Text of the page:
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Editorial - Traveling by video

January 20, 1998

Within three years, having one's day in court in West Virginia may be as easy as picking up the telephone. It's part of West Virginia 2001, a joint project developed by Bell Atlantic and the state government to link various agencies in a high speed communications network. And even better, the first application of the system promises an immediate savings of tax dollars.

Beginning in April, prisoners in Cabell and Kanawha counties will be able to make court appearances by video link for non-trial events such as pleas, depositions and pre-trial hearings. Even though installing the system will cost $300,000, it's expected to save money by sparing the state the cost of transporting inmates back and forth to county courthouses. With fewer inmates leaving institutions, the new system is expected to enhance public safety as well.

The heart of the system is a new method to take voice, video and data and digitalize it, so that all three can be carried on on a single phone line. And while Bell Atlantic is investing $20 million statewide to help state agencies communicate more efficiently, there are commercial possibilities as well.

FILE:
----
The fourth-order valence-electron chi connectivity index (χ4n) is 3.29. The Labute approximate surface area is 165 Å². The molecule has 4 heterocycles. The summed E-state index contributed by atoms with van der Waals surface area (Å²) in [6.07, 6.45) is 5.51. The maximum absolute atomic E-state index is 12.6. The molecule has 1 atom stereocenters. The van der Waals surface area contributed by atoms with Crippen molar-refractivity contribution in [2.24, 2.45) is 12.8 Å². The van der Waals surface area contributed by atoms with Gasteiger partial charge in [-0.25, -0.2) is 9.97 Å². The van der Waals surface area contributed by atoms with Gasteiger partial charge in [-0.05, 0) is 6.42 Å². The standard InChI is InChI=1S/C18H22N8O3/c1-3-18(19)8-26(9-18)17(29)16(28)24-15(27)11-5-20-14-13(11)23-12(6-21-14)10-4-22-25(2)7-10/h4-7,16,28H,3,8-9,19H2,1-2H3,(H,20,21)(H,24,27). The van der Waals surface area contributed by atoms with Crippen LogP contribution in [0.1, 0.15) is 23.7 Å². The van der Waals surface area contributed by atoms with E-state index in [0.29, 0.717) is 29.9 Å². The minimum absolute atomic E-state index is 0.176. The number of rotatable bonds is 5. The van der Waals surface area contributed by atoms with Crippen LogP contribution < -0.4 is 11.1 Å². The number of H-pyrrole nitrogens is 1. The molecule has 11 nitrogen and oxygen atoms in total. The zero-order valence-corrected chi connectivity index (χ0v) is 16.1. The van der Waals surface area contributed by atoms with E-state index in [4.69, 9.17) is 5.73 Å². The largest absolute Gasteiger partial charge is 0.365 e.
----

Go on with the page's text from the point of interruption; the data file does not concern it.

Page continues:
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Consider the fact that Marshall University will use the system to teach interactive classes for law-enforcement and correctional officers across the state. It's not a big leap from that sort of use to video meetings between officials of a far-flung company that wants to save on travel costs. The traveling salesman of the future may travel as much by phone as by any other method of transportation.

Until this technology is established, however, small companies will hesitate to make the investment in the equipment needed to do this sort of long-distance business. Our suggestion is that when these electronic links aren't being used for preliminary hearings and the like that they be rented to businesses that want to hold conferences with potential customers, cutting the state's costs and promoting new technology at the same time.

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